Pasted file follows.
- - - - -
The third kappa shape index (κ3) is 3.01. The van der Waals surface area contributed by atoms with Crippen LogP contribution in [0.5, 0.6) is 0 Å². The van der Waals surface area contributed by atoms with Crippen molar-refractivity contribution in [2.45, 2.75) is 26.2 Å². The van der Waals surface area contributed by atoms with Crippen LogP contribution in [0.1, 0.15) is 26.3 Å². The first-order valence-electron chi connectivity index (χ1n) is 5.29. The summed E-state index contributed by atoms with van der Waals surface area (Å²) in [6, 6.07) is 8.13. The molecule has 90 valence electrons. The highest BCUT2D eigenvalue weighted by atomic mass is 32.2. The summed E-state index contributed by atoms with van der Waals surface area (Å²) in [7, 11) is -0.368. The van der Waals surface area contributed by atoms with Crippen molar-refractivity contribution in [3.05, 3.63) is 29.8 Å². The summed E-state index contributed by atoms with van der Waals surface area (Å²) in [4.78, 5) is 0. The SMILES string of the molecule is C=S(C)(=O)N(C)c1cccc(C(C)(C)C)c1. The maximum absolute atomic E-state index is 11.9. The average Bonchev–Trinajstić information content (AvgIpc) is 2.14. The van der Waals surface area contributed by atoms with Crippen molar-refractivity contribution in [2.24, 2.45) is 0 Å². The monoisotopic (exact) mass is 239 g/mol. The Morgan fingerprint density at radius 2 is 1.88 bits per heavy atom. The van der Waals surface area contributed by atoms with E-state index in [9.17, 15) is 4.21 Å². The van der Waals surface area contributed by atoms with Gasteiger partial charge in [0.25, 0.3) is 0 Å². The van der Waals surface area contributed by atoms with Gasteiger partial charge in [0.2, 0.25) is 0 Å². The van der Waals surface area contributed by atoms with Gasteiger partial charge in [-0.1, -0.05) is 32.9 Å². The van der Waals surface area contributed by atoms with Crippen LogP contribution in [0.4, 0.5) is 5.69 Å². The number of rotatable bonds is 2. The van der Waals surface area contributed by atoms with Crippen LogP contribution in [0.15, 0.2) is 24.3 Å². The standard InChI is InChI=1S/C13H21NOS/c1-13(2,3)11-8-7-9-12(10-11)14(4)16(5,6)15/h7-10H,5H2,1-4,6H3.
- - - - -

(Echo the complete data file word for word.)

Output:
The third kappa shape index (κ3) is 3.01. The van der Waals surface area contributed by atoms with Crippen LogP contribution in [0.5, 0.6) is 0 Å². The van der Waals surface area contributed by atoms with Crippen molar-refractivity contribution in [2.45, 2.75) is 26.2 Å². The van der Waals surface area contributed by atoms with Crippen LogP contribution in [0.1, 0.15) is 26.3 Å². The first-order valence-electron chi connectivity index (χ1n) is 5.29. The summed E-state index contributed by atoms with van der Waals surface area (Å²) in [6, 6.07) is 8.13. The molecule has 90 valence electrons. The highest BCUT2D eigenvalue weighted by atomic mass is 32.2. The summed E-state index contributed by atoms with van der Waals surface area (Å²) in [7, 11) is -0.368. The van der Waals surface area contributed by atoms with Crippen molar-refractivity contribution in [3.05, 3.63) is 29.8 Å². The summed E-state index contributed by atoms with van der Waals surface area (Å²) in [4.78, 5) is 0. The SMILES string of the molecule is C=S(C)(=O)N(C)c1cccc(C(C)(C)C)c1. The maximum absolute atomic E-state index is 11.9. The average Bonchev–Trinajstić information content (AvgIpc) is 2.14. The van der Waals surface area contributed by atoms with Crippen molar-refractivity contribution in [2.24, 2.45) is 0 Å². The monoisotopic (exact) mass is 239 g/mol. The Morgan fingerprint density at radius 2 is 1.88 bits per heavy atom. The van der Waals surface area contributed by atoms with E-state index in [9.17, 15) is 4.21 Å². The van der Waals surface area contributed by atoms with Gasteiger partial charge in [0.25, 0.3) is 0 Å². The van der Waals surface area contributed by atoms with Gasteiger partial charge in [0.2, 0.25) is 0 Å². The van der Waals surface area contributed by atoms with Gasteiger partial charge in [-0.1, -0.05) is 32.9 Å². The van der Waals surface area contributed by atoms with Crippen LogP contribution in [0.4, 0.5) is 5.69 Å². The number of rotatable bonds is 2. The van der Waals surface area contributed by atoms with Crippen LogP contribution in [0.15, 0.2) is 24.3 Å². The standard InChI is InChI=1S/C13H21NOS/c1-13(2,3)11-8-7-9-12(10-11)14(4)16(5,6)15/h7-10H,5H2,1-4,6H3.